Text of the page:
As a One Year Adventure Novel staff member, I have seen many, many novels pass through the Student Forum, the workshops, and the annual Student Novel Contest. Unfortunately, most are burdened with titles that would never inspire a second glance on a bookstore shelf. For my part, I struggled so much with titling my first novel that it still doesn’t have a name.
Hunting for the “perfect” title—or even just a title that fits—is hard.
It’s not a challenge unique to new writers. Even compelling, well-crafted stories with sparkly prose and rock-solid characters, written by experienced authors, can fall prey to the boring title trap.
A few months ago, I asked myself: Could I compile a list of unique or especially fitting titles and use the data to extrapolate some of the common threads?
What makes a good title . . . good?
First, I scrolled through my Goodreads account and copied down fifteen titles that, to me, fit their stories well and were unusual enough to create interest. (This is not a recommendation list, by the way.)
- A Wrinkle In Time, by Madeleine L’Engle
- To Kill a Mockingbird, by Harper Lee
- Ender’s Game, by Orson Scott Card
- And Then There Were None, by Agatha Christie
- Permanent Rose, by Hilary McKay
- Lord of the Nutcracker Men, by Iain Lawrence
- The Girl Who Circumnavigated Fairyland in a Ship of Her Own Making, by Catherynne Valente
- Pictures of Hollis Woods, by Patricia Reilly Giff
- Drums, Girls, and Dangerous Pie, by Jordan Sonnenblick
- Come Sing, Jimmy Jo, by Katherine Paterson
- Lord of the Flies, by William Golding
- The Horse and His Boy, by C.S. Lewis
- Mick Harte Was Here, by Barbara Park
- The Hitchhiker’s Guide to the Galaxy, by Douglas Adams
- How to Steal a Dog, by Barbara O’Connor
Now it’s time for a little thought experiment. Take one of the titles on that list and try to attach it to a different book. Is there another novel that would fit the title A Wrinkle in Time?
For most of those titles, the answer is no. Sure, you might be able to find another book with both a horse and a boy as key characters, but the title still narrows your search pretty considerably.
A good title is . . . SPECIFIC
Choose a title that applies to your book in a precise, meaningful way. If you’re considering Journey to Courage, think about how many other books could also accurately be called Journey to Courage. The Fellowship of the Ring, for example. Bridge to Terabithia. A Wrinkle in Time. It’s probably not a very strong title if it could easily be associated with a handful of other novels as well.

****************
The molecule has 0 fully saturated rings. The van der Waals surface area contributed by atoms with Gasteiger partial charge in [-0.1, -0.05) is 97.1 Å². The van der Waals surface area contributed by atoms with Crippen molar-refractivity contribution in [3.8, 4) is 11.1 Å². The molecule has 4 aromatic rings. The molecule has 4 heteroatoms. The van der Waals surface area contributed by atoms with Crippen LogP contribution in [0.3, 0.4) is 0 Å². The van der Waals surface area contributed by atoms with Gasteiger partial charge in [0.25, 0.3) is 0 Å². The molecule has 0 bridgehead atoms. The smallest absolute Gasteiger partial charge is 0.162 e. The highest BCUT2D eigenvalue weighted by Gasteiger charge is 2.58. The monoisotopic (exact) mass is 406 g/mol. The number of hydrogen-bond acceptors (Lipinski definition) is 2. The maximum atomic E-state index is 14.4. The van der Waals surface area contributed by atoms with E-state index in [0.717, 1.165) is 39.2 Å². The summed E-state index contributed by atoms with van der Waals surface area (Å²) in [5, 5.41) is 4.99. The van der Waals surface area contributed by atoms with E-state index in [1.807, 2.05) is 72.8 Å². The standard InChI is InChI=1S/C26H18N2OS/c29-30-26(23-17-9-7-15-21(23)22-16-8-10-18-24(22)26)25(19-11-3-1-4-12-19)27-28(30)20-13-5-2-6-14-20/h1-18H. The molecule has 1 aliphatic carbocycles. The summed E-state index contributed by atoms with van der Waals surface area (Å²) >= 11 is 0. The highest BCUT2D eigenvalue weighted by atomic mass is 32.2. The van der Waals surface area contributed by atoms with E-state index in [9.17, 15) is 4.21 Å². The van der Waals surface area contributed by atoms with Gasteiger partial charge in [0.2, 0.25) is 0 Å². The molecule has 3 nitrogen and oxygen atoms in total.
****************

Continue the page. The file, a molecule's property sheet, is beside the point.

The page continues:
Eliminate vagueness. Embrace precision.
(And most of the time, it’s best to do this without ever incorporating made-up words from your story world.)
A good title is . . . REFERENTIAL
No, I don’t mean fandoms.
A title’s specificity often comes from its ability to self-reference. To be clear, I am still not suggesting that you use only made-up fantasy words in your title. This is where the precision comes in. How can you make your title point to a clear, measurable moment or element of your story? Journey to Courage might fit your story just fine, but it points only to outward ideas: the concept of a journey and the concept of courage. It doesn’t point to anything that is specific to your novel.
• A Wrinkle In Time references the explanation our heroine receives for how she is going to travel through time. When Mrs. Whatsit demonstrates the concept by literally wrinkling her skirt, we connect the time/space travel to one specific image.
• To Kill a Mockingbird references a quoted phrase from something a character says.
• Ender’s Game references the central unique concept of the story.
• And Then There Were None references a line from the nursery rhyme that is repeated throughout the story.
• Permanent Rose references the name on our heroine’s birth certificate, and also a paint color.
• The Girl Who Circumnavigated Fairyland in a Ship of Her Own Making references the protagonist and the journey she takes in the story’s central location.
• Drums, Girls, and Dangerous Pie references the terrible food-concoction our narrator’s little brother makes.
• The Horse and His Boy references the unique relationship between these two characters—the boy belongs to the horse rather than vice versa.
• The Hitchhiker’s Guide to the Galaxy references the author’s invented manual for space travel that the people within his story world use.